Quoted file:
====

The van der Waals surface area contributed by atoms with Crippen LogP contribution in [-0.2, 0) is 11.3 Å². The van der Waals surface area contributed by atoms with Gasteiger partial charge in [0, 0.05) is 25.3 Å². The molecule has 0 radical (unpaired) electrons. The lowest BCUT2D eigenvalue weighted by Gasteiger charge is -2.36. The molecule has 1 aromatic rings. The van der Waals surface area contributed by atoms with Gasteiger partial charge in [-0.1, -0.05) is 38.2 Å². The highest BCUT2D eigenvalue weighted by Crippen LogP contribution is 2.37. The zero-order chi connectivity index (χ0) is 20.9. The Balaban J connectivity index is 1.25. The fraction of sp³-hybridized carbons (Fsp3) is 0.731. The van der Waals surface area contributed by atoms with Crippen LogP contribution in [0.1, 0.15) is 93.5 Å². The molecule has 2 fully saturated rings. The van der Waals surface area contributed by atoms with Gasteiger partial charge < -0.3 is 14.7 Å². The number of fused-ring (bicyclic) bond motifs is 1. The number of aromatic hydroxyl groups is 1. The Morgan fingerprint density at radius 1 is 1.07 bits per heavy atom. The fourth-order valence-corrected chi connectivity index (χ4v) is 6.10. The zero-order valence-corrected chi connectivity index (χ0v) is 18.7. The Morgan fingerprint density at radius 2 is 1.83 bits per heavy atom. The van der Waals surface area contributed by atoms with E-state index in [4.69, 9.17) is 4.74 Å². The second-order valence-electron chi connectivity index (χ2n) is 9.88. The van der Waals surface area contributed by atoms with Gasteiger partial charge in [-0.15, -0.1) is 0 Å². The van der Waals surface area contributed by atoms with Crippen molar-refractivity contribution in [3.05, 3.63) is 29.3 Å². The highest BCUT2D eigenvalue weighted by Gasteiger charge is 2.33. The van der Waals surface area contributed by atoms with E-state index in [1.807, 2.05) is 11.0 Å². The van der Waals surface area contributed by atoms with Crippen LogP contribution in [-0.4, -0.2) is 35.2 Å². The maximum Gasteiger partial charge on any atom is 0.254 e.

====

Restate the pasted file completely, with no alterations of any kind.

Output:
The van der Waals surface area contributed by atoms with Crippen LogP contribution in [-0.2, 0) is 11.3 Å². The van der Waals surface area contributed by atoms with Gasteiger partial charge in [0, 0.05) is 25.3 Å². The molecule has 0 radical (unpaired) electrons. The lowest BCUT2D eigenvalue weighted by Gasteiger charge is -2.36. The molecule has 1 aromatic rings. The van der Waals surface area contributed by atoms with Gasteiger partial charge in [-0.1, -0.05) is 38.2 Å². The highest BCUT2D eigenvalue weighted by Crippen LogP contribution is 2.37. The zero-order chi connectivity index (χ0) is 20.9. The Balaban J connectivity index is 1.25. The fraction of sp³-hybridized carbons (Fsp3) is 0.731. The van der Waals surface area contributed by atoms with Crippen LogP contribution in [0.1, 0.15) is 93.5 Å². The molecule has 2 fully saturated rings. The van der Waals surface area contributed by atoms with Gasteiger partial charge < -0.3 is 14.7 Å². The number of fused-ring (bicyclic) bond motifs is 1. The number of aromatic hydroxyl groups is 1. The Morgan fingerprint density at radius 1 is 1.07 bits per heavy atom. The fourth-order valence-corrected chi connectivity index (χ4v) is 6.10. The zero-order valence-corrected chi connectivity index (χ0v) is 18.7. The Morgan fingerprint density at radius 2 is 1.83 bits per heavy atom. The van der Waals surface area contributed by atoms with E-state index in [4.69, 9.17) is 4.74 Å². The second-order valence-electron chi connectivity index (χ2n) is 9.88. The van der Waals surface area contributed by atoms with Gasteiger partial charge in [-0.15, -0.1) is 0 Å². The van der Waals surface area contributed by atoms with Crippen molar-refractivity contribution in [3.05, 3.63) is 29.3 Å². The highest BCUT2D eigenvalue weighted by Gasteiger charge is 2.33. The van der Waals surface area contributed by atoms with E-state index in [1.807, 2.05) is 11.0 Å². The van der Waals surface area contributed by atoms with Crippen LogP contribution in [-0.4, -0.2) is 35.2 Å². The maximum Gasteiger partial charge on any atom is 0.254 e.